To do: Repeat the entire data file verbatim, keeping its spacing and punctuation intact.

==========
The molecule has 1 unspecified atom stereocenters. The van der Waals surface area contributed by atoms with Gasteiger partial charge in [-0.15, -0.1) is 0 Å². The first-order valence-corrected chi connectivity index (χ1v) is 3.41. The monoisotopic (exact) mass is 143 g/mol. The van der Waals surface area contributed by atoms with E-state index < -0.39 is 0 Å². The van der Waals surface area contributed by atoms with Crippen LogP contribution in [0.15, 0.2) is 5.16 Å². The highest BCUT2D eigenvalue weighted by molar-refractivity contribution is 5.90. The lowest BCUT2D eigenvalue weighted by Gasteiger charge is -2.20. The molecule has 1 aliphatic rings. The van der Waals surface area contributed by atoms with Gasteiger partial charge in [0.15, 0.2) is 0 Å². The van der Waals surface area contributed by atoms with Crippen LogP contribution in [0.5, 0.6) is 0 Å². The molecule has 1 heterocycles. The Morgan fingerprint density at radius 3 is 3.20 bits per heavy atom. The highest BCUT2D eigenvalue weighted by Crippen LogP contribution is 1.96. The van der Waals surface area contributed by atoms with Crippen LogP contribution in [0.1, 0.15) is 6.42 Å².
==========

The molecule has 1 unspecified atom stereocenters. The van der Waals surface area contributed by atoms with Gasteiger partial charge in [-0.15, -0.1) is 0 Å². The first-order valence-corrected chi connectivity index (χ1v) is 3.41. The monoisotopic (exact) mass is 143 g/mol. The van der Waals surface area contributed by atoms with E-state index < -0.39 is 0 Å². The van der Waals surface area contributed by atoms with Crippen LogP contribution in [0.15, 0.2) is 5.16 Å². The highest BCUT2D eigenvalue weighted by molar-refractivity contribution is 5.90. The lowest BCUT2D eigenvalue weighted by Gasteiger charge is -2.20. The molecule has 1 aliphatic rings. The van der Waals surface area contributed by atoms with Gasteiger partial charge in [0.15, 0.2) is 0 Å². The van der Waals surface area contributed by atoms with Crippen LogP contribution in [0.5, 0.6) is 0 Å². The molecule has 1 heterocycles. The Morgan fingerprint density at radius 3 is 3.20 bits per heavy atom. The highest BCUT2D eigenvalue weighted by Crippen LogP contribution is 1.96. The van der Waals surface area contributed by atoms with Crippen LogP contribution in [0.1, 0.15) is 6.42 Å².